Through the estimates calculated by the Oklahoma Hospital Association, Duncan Regional Hospital would gain about $1 million in revenue each year.

Johnson said that it is important that citizens realize that those cuts and changes in health care will be happening in Oklahoma despite Oklahoma’s current refusal to expand Medicaid.

“Whether we expand Medicaid or not, those cuts are happening,” Johnson said. “What is going to happen now is our taxes are going to up to pay for the Affordable Care Act. Part of what we are supposed to get back in our state is expanded Medicaid.”

If the expansion in Oklahoma is to occur, it will take place on Jan. 1, 2014. For the first three years, the expansion is funded entirely by federal funds.

Beginning in 2017, states will partially fund the project with a beginning rate of five percent and increasing by one percent each year until it jumps to 10 percent in 2020

Using 200,000 as the number of new Oklahomans that would be eligible for benefits:

n It would cost the state $32 million to expand Medicaid in 2020 with $4.8 million administrative costs but federal revenue to Oklahoma in 2020 would be $290 million if 57 percent eligbles enrolled.

n It would cost the state $42 million to expand Medicaid in 2020 with $6.4 million state administrative costs but federal revenue to Oklahoma in 2020 would be $382 million if 75 percent eligibles enrolled.

n It would cost $57 million to expand Medicaid in 2020 with $8.5 million in  administrative costs but federal revenue to Oklahoma would be $500 million.

The Congressional Budget Office qualifies a 57 percent participation level as a standard participation scenario and a 75 percent participation level as an enhanced outreach scenario for Medicaid Expansion.

“Such an expansion would be unaffordable, costing the state of Oklahoma up to $475 million between now and 2020, with escalating annual expenses in subsequent years,” Gov. Fallin said.

According to Oklahoma Hospital Association’s “Medicaid Expansion: Understanding the Numbers,’ “The $475 million amount assumes 100 percent of eligibles would enroll in all years between 2014 and 2020, in addition to all of the 44,000 children and 17,000 low income parents in Oklahoma who are currently eligible but not enrolled in Medicaid, and also includes all applicable administrative costs.”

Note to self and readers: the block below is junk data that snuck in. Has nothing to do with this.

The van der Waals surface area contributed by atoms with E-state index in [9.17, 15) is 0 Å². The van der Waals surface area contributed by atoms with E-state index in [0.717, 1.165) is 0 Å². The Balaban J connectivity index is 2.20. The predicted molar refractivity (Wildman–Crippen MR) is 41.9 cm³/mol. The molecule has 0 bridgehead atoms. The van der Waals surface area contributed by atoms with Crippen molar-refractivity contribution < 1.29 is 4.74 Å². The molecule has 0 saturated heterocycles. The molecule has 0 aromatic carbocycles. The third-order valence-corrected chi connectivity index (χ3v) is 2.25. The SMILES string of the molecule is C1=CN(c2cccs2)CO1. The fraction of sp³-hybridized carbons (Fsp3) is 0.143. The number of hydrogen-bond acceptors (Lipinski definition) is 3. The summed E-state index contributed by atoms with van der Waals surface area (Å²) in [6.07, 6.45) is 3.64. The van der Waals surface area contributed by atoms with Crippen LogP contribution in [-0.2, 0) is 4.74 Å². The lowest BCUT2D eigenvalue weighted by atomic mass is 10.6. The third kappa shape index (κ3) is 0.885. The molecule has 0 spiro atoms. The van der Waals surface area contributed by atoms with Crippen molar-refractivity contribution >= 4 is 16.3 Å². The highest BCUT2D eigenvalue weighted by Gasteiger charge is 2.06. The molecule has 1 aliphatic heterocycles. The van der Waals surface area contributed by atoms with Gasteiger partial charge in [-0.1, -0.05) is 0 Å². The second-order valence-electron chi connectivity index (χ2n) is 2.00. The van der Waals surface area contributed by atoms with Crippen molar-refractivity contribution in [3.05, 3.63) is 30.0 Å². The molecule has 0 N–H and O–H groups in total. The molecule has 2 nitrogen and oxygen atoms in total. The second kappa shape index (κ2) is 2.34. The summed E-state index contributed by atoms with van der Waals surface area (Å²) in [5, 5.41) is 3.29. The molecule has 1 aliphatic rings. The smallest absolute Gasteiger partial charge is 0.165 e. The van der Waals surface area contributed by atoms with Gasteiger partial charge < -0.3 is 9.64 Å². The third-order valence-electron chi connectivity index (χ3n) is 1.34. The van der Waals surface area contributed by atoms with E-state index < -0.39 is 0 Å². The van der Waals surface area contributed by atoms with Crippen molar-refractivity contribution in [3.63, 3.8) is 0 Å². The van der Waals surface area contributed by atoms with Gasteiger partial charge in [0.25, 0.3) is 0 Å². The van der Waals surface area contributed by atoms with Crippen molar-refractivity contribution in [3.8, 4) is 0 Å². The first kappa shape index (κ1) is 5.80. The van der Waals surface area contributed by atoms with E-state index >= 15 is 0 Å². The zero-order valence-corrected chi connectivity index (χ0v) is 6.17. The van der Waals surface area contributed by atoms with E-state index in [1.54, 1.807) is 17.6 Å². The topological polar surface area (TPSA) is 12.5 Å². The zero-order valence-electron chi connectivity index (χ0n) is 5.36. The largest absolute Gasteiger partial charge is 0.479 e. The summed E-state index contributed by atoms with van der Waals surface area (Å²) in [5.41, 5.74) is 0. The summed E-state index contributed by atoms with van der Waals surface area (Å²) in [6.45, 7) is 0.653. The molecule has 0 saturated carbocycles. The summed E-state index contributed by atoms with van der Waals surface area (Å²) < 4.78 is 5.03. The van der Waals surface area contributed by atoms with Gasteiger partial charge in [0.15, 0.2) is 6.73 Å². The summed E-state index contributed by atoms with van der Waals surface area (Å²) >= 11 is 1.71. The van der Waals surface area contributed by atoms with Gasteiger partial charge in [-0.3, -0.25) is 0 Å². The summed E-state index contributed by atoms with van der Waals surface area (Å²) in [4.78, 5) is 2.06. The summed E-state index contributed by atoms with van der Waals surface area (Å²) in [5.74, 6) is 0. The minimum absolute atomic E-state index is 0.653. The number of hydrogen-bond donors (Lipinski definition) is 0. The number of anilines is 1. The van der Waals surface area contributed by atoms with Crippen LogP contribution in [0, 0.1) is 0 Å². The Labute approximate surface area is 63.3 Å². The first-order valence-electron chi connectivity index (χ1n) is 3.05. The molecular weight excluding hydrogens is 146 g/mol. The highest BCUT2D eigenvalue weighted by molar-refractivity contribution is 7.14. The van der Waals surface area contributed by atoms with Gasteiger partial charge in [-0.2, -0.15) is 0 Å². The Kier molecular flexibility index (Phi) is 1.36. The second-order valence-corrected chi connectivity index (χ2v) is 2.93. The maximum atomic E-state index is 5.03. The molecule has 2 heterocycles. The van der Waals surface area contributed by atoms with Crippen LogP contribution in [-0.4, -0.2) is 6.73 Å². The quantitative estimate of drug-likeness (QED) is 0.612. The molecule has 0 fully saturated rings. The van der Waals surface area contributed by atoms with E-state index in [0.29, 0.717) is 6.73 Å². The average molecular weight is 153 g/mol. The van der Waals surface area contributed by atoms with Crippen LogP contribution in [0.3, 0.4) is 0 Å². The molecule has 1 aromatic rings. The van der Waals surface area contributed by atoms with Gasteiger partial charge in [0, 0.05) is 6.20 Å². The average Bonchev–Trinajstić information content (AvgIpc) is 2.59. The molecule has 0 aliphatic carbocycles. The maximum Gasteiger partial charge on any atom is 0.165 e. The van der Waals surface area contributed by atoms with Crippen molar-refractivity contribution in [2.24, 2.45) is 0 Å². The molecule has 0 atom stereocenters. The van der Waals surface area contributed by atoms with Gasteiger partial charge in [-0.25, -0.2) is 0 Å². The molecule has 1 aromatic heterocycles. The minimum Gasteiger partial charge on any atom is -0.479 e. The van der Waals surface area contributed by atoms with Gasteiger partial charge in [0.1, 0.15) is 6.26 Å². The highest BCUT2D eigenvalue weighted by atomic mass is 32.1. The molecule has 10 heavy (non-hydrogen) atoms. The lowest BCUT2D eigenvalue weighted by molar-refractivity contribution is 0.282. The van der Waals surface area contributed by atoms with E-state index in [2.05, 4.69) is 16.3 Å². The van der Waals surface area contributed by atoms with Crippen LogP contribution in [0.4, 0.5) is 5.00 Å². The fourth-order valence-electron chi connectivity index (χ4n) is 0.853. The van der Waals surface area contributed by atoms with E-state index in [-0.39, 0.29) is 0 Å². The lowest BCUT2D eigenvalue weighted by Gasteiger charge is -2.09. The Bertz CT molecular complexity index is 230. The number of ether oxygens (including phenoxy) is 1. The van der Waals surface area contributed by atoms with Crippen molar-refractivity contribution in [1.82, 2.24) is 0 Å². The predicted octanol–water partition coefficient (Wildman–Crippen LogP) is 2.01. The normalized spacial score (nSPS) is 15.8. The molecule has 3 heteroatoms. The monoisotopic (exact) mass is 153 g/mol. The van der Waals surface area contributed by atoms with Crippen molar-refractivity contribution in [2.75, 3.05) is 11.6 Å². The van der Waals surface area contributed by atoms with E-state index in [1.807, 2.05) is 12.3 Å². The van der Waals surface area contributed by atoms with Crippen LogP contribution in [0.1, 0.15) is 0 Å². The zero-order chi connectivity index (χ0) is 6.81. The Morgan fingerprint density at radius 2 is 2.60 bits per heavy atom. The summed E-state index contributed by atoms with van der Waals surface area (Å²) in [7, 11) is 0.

The Oklahoma Hospital Association’s information also noted that with the governor’s assumption of $475 million cost to the state, Oklahoma would receive $3.89 billion in federal matching funds.

This is an investment return of 8:1 that could be amplified that by estimated savings of $34 million in the Department of Mental Health and Substance Abuse Services, $11.2 million in the Department of Correction and $2.4 million in the Department of Health.

“I do not think there is a government program out there that gets that kind of return,” Johnson said.

Johnson said he sees this not only as an opportunity to help Oklahoma’s health care industry and their patients but as a great opportunity for economic development in the state.

“We take federal tax dollars for our roads,” he said. “We take it for our military bases. Why would we not take it for health care?”

Johnson said that even without the Affordable Care Act, Medicaid expansion would have helped the health care industry.  

However, he said it is especially important now because of the additional taxes that citizens will have to pay even if they do not live in a participating state.

“We are all going to pay the taxes whether Oklahoma expands Medicaid or not,” he said.

“As we pay into this program, it would be like us opting out of Social Security and sending all of our social security dollars to someone else in other states. It would go to the federal government to use as they chose at that point.”

Using only a 57 percent of 180,000 eligibles in 2014, a 2007 Oklahoma State University Study estimated that $286.3 million in additional federal funds would also mean $29.8 million in state tax collection, 4,187 in direct health care jobs with $150.8 million in payroll and 5,158 indirect jobs with $131.2 million in payroll.

Despite the Gov. Fallin’s and the state legislature’s continued negative stance on this issue, Johnson said that he and other health care leaders across the state would continue to fight for this expansion.

“The way it was explained to me is that this is a position statement by the governor that she does not believe our state should expand Medicaid,” he said. “We believe as the hospitals in Oklahoma we should try to change her mind and convince the legislature to expand Medicaid in Oklahoma.”

Those lobbying for the expansion of Medicaid will speak to not only the state’s leaders but also the general public.

“We will be talking to our senators and representatives, talking to the press and trying to educate the public,” Johnson said.